In order to understand — and seek to change — the mindset of our day, we must wade into the streams of thought that have saturated our culture for better or for worse. From the ideas of the ancients to the shapers of modern and postmodern thinking, R.C. Sproul surveys the history of philosophy to show the continuing consequences that serious ideas have wrought on nearly everything that we see and think and do today.
If you think philosophy is irrelevant to your daily life, think again. You need only observe the world around you to discover how substantially the ideas of history’s thinkers affect us still. You can hear it in the beliefs of your non-Christian friends. In the media, your music, your children’s classrooms. You can see it in our public policies, on every bookstore shelf, in the way we understand our very existence—even in the church.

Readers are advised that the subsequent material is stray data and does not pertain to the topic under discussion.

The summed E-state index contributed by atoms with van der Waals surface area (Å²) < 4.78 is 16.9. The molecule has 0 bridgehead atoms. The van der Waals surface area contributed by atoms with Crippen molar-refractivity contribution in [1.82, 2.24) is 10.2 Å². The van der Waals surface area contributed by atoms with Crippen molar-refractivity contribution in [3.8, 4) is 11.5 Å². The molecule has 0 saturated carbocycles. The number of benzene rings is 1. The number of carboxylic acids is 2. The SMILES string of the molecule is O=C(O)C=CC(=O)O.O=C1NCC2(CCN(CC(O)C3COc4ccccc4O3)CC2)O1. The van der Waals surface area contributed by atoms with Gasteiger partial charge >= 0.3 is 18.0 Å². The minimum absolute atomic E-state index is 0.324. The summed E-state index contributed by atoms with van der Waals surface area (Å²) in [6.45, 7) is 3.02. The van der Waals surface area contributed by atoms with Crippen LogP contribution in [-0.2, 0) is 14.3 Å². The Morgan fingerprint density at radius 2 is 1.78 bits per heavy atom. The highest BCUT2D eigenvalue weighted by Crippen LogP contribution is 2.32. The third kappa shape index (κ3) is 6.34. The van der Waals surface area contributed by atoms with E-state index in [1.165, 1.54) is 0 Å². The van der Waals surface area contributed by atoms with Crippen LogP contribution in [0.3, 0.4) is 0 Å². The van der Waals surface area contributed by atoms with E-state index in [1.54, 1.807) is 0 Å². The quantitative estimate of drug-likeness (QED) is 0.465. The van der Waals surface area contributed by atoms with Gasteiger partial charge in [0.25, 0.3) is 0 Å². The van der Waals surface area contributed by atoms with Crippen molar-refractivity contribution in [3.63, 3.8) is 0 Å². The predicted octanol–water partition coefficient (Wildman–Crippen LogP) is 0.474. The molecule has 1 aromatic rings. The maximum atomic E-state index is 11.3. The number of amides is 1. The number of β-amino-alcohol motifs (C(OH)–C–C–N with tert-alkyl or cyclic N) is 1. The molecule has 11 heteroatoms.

We like to believe that we create our little worlds from scratch and then live in them. But the reality is, we step into an environment that already exists, and we learn to interact with it. The game has been conceived long before us; the rules and boundaries already decided.
We may be amused when René Descartes labors so long in order to conclude that he exists, or puzzled by Immanuel Kant spending his life analyzing how we know anything. Yet these men were not simply contemplating minutiae. The foundational thinking of philosophy tries to lay bare all of our assumptions, revealing our false and sometimes dangerous beliefs so that we may arrive at a coherent worldview.
The greater our familiarity with the ideas that have shaped our culture over the centuries, the greater our ability to understand—and influence—that culture for Christ. From ancient Greek thinkers like Plato and Aristotle to Christian philosophers like Augustine and Aquinas to the molders of modern thought such as Kant and Nietszche, R. C. Sproul traces the contours of Western philosophy throughout history and demonstrates the massive consequences these ideas have had on world events, theology, the arts, and culture—as well as in our everyday lives.